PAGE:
In the 60’s/70’/80’s, the traditional thoughts that you were a failure unless you owned your own home have now all but disappeared, because if you ask many young people, they would probably say renting was the perfect option for them at certain times of their life. 

If you would like to discuss the Loughborough property market or chat about any potential investment please feel free to call us on 01509 260777 or email me

Wednesday, 14 February 2018

Loughborough Rents Set to Rise to £929 pm in Next 5 Years

It’s now been a good 12/18 months since annual rental price inflation in Loughborough peaked at 3.7%. Since then we have seen increasingly more humble rent increases. In fact, in certain parts of the Loughborough rental market over the autumn, the rental market saw some slight falls in rents. So, could this be the earliest indication that the trend of high rent increases seen over the last few years, may now be starting to buck that trend?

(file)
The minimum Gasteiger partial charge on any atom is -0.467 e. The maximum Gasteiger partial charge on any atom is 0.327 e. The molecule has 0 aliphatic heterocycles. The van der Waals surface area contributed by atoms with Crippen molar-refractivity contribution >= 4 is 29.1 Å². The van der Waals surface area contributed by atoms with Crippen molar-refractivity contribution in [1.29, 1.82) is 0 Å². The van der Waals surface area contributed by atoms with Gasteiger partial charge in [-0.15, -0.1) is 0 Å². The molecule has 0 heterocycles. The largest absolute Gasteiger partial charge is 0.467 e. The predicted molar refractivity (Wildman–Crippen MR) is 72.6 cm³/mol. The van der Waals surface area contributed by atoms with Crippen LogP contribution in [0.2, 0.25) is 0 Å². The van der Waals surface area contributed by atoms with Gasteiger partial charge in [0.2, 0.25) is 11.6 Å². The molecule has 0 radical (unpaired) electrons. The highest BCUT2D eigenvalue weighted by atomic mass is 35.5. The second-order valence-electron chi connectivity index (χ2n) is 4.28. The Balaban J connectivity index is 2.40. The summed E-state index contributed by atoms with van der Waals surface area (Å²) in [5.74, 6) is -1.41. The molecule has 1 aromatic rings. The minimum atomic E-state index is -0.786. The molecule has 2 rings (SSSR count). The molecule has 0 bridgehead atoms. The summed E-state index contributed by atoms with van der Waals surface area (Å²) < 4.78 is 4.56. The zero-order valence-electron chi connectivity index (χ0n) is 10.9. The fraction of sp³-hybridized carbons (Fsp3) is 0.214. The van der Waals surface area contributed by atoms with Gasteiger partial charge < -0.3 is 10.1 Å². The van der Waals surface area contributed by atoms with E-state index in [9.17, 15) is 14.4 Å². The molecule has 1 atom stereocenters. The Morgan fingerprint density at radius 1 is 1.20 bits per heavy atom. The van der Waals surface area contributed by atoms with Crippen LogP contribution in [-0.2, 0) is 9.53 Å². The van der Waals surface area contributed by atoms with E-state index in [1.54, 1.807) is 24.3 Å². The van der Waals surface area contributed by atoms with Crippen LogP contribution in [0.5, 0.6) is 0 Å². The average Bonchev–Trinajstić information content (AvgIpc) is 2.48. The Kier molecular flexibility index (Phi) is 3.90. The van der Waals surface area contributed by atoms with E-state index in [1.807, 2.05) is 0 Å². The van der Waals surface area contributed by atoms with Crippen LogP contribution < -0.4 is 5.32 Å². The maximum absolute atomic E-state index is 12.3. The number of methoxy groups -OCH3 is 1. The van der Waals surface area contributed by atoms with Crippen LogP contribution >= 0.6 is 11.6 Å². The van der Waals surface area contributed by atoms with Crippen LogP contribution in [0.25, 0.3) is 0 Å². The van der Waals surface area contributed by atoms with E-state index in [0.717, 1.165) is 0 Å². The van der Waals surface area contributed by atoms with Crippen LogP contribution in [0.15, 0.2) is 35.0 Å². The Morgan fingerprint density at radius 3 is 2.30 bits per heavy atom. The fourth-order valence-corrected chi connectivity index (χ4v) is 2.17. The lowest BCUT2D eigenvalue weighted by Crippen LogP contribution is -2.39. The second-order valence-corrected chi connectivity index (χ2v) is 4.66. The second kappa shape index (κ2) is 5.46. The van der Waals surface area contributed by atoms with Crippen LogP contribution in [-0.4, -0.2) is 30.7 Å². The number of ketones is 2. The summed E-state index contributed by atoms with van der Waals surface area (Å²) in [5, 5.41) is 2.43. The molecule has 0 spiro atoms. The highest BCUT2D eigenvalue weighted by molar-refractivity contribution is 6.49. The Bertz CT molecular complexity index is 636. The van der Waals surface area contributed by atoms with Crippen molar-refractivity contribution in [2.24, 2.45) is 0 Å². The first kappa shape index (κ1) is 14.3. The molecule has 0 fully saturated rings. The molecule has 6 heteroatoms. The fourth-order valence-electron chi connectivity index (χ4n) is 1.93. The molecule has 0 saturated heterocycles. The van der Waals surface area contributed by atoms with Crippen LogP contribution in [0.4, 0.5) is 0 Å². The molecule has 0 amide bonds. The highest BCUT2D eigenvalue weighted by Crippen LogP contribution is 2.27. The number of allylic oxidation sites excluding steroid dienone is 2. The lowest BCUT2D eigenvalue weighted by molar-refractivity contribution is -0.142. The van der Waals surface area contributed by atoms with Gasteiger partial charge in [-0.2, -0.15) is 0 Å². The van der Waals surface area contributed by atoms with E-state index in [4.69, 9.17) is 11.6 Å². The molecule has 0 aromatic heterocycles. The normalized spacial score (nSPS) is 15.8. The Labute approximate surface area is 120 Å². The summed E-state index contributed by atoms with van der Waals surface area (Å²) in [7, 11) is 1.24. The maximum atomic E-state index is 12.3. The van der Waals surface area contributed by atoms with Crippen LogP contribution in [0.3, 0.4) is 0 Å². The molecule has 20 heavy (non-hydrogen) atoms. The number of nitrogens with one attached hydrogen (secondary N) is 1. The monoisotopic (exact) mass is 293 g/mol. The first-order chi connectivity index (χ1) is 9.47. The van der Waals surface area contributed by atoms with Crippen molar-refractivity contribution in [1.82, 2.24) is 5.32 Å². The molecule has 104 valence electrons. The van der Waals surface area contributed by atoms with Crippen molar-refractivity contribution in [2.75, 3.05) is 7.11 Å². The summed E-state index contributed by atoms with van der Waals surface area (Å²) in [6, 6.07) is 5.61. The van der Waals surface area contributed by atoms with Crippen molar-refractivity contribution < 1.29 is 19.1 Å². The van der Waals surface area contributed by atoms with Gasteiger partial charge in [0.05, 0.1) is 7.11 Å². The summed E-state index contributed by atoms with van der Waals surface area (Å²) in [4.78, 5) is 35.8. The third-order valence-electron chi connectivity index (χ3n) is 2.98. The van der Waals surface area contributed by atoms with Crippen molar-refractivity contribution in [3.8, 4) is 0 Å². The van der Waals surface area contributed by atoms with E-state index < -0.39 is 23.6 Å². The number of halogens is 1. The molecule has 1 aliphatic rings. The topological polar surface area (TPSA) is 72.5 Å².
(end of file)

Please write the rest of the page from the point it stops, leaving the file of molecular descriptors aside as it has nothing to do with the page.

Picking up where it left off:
Well, possibly in the short term, but in the coming few years, it is my opinion Loughborough rents will regain their upward trend and continue to increase as demand for Loughborough rental property will outstrip supply, and this is why.

The only counterbalance to that improved rental growth would be to meaningfully increase rental stock (i.e. the number of rental properties in Loughborough). However, because of the Government’s new taxes on landlords being introduced between 2017 and 2021, that means buy-to-let has (and will) be less attractive in the short term for certain types of landlords (meaning less new properties will be bought to let out).

Interestingly, countless market experts assumed at the start of 2017, that the number of rental properties would in fact drop throughout the year. The assumption being as the new tax rules for landlords started to kick in, landlords looked to kick their tenants out, sell up and invest their capital elsewhere. (Although ironically that would lower supply of rental properties, decreasing the supply, meaning rents would increase again!).